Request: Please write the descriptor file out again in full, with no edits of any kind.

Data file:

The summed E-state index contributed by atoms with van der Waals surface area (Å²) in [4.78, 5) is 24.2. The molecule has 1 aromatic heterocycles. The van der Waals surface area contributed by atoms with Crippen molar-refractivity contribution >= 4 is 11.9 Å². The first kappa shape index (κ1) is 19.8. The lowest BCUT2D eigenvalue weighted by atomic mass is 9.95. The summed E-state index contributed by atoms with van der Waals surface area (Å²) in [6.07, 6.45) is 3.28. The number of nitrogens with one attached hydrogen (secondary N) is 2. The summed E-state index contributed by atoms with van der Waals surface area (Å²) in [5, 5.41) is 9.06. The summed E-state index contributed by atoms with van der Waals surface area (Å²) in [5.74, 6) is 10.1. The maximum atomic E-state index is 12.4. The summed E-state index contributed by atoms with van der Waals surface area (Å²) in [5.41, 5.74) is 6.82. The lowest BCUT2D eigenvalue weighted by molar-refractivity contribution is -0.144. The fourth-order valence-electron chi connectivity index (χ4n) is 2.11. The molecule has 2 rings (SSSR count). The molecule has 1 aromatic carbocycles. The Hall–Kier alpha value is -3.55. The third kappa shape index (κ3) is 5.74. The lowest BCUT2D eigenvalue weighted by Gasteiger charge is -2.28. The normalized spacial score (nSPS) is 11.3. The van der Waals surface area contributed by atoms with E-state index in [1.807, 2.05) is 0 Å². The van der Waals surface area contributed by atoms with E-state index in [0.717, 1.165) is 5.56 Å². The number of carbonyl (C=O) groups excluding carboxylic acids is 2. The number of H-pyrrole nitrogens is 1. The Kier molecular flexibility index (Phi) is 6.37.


The summed E-state index contributed by atoms with van der Waals surface area (Å²) in [4.78, 5) is 24.2. The molecule has 1 aromatic heterocycles. The van der Waals surface area contributed by atoms with Crippen molar-refractivity contribution >= 4 is 11.9 Å². The first kappa shape index (κ1) is 19.8. The lowest BCUT2D eigenvalue weighted by atomic mass is 9.95. The summed E-state index contributed by atoms with van der Waals surface area (Å²) in [6.07, 6.45) is 3.28. The number of nitrogens with one attached hydrogen (secondary N) is 2. The summed E-state index contributed by atoms with van der Waals surface area (Å²) in [5, 5.41) is 9.06. The summed E-state index contributed by atoms with van der Waals surface area (Å²) in [5.74, 6) is 10.1. The maximum atomic E-state index is 12.4. The summed E-state index contributed by atoms with van der Waals surface area (Å²) in [5.41, 5.74) is 6.82. The lowest BCUT2D eigenvalue weighted by molar-refractivity contribution is -0.144. The fourth-order valence-electron chi connectivity index (χ4n) is 2.11. The molecule has 2 rings (SSSR count). The molecule has 1 aromatic carbocycles. The Hall–Kier alpha value is -3.55. The third kappa shape index (κ3) is 5.74. The lowest BCUT2D eigenvalue weighted by Gasteiger charge is -2.28. The normalized spacial score (nSPS) is 11.3. The van der Waals surface area contributed by atoms with E-state index in [1.807, 2.05) is 0 Å². The van der Waals surface area contributed by atoms with E-state index in [0.717, 1.165) is 5.56 Å². The number of carbonyl (C=O) groups excluding carboxylic acids is 2. The number of H-pyrrole nitrogens is 1. The Kier molecular flexibility index (Phi) is 6.37.